Like many others on the list, requires a login for download. One also has to be careful when using the search function, as if they are looking for files in general or one’s actually hosted on the site will require separate search settings. 

Further, the comments sections are not the most active, making troubleshooting once again a slightly more complicated matter.

If You’re Looking For Specific 3D Files


Websites like Thingiverse are hugely important for makers to share files across the web and print the coolest 3D models around. 

While each site features positives and negatives, all have at least something to offer. Large amounts of 3D files and a good comment community are arguably the most important traits, however, this might vary for those with more specific desires or greater expertise.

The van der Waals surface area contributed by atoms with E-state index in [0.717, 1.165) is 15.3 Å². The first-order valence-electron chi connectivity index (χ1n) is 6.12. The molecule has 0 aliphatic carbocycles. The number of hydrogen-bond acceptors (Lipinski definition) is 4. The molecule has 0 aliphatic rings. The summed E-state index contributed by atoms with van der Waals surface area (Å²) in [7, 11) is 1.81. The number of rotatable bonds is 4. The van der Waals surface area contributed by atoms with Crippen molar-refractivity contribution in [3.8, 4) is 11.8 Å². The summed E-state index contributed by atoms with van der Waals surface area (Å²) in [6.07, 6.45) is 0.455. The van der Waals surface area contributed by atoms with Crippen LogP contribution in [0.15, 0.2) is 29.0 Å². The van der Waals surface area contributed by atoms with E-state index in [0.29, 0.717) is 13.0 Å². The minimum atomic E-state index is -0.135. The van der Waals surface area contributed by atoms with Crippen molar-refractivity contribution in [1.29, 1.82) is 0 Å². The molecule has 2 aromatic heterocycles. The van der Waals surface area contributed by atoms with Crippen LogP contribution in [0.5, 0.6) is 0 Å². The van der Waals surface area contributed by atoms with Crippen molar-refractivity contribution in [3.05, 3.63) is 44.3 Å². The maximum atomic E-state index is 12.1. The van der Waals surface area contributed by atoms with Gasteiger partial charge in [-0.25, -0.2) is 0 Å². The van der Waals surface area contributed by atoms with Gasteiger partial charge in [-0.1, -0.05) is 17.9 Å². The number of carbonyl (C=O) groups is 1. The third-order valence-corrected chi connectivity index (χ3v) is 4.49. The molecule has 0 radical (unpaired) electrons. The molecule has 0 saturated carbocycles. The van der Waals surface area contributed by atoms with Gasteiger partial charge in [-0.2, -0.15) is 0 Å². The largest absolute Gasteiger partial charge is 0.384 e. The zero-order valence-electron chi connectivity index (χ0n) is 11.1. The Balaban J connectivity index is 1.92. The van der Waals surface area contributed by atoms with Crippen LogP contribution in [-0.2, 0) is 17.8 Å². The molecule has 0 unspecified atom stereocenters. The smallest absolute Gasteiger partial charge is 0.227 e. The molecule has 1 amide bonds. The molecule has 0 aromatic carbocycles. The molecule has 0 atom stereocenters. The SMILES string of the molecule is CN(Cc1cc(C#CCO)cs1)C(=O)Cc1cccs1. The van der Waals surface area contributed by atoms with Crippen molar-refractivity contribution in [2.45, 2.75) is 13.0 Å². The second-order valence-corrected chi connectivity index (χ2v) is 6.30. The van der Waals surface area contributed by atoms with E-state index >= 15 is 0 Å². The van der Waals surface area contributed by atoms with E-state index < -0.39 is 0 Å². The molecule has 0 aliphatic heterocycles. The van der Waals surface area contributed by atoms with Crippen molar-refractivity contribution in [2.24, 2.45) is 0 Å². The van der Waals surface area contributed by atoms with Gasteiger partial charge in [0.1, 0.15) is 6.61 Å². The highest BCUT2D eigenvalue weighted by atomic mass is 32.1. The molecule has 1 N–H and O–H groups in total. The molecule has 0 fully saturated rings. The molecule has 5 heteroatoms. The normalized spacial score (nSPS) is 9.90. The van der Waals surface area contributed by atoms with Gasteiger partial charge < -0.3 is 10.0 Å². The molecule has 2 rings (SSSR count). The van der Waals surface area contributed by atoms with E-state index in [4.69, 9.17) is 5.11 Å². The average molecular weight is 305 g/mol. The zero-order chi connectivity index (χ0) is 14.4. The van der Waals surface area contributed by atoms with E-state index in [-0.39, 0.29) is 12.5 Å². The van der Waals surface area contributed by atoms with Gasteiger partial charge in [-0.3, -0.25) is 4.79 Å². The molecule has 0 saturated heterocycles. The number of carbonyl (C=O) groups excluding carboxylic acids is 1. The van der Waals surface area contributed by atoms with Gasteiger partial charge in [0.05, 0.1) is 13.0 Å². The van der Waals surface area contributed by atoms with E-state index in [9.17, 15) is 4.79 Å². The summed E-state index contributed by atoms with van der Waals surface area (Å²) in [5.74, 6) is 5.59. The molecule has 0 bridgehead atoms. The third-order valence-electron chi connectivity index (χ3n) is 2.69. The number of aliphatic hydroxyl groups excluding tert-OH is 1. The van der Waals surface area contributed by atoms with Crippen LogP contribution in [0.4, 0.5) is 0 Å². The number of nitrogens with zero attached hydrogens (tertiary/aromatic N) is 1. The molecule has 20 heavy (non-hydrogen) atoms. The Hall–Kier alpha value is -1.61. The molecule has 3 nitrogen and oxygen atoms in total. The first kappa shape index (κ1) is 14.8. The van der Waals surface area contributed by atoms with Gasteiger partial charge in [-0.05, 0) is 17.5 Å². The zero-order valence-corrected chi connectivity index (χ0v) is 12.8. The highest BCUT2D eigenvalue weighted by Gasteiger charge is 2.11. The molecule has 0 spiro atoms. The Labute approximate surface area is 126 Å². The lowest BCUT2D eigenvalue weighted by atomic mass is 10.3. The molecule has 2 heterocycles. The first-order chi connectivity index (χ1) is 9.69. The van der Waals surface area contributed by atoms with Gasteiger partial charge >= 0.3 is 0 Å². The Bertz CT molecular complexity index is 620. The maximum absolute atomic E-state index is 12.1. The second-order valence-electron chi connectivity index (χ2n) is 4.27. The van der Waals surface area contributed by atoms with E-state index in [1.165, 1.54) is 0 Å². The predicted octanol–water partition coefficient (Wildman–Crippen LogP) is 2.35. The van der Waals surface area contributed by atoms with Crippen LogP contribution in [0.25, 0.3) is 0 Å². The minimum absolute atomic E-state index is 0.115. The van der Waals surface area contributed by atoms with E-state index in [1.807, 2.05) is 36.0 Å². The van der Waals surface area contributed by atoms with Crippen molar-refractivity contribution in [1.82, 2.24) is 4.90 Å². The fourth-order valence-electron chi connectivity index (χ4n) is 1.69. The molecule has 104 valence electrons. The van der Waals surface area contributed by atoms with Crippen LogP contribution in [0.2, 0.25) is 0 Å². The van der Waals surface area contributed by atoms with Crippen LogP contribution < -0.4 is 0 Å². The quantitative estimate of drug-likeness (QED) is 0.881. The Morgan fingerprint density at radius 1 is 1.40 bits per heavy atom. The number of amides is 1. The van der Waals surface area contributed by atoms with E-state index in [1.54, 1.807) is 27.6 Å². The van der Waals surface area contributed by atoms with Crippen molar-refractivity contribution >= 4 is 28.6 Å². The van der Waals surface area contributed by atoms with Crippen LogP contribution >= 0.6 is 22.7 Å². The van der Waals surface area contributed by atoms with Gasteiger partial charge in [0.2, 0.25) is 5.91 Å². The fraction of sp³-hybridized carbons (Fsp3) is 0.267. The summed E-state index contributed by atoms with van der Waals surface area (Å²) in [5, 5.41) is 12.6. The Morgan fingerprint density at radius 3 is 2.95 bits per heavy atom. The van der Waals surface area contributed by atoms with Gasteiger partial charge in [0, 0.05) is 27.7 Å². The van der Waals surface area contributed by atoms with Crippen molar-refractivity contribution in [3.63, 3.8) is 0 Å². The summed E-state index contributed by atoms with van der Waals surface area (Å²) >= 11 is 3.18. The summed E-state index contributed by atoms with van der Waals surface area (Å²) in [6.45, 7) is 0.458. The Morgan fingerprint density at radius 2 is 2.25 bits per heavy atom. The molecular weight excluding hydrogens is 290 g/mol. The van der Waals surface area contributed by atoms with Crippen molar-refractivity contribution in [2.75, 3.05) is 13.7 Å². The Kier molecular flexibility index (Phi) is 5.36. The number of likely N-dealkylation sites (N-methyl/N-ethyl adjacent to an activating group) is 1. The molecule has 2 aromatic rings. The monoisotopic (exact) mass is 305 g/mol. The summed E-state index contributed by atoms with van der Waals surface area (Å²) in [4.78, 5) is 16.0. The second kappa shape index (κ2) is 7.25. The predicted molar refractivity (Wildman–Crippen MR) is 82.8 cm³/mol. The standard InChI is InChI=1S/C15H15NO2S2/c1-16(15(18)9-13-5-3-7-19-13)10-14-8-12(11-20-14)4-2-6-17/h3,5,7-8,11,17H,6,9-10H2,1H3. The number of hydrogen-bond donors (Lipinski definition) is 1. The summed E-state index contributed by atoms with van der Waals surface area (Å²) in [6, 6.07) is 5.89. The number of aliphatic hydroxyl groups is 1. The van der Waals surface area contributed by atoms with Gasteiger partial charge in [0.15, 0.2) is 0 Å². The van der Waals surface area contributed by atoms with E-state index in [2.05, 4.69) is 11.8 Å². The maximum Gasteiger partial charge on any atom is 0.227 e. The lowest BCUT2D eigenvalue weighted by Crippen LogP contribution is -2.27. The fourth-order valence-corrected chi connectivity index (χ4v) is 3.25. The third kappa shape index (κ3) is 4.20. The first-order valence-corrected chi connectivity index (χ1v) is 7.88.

Overall, every Thingiverse alternative has both positive and negative elements. Some are easier to use, some focus on specific subsegments of the community, and some feel relatively underdeveloped. Which one will be right for any given user will depend heavily on their needs.

3D printing sites like Thingiverse are more common than ever. The best replacement is going to depend entirely upon what a user is trying to find.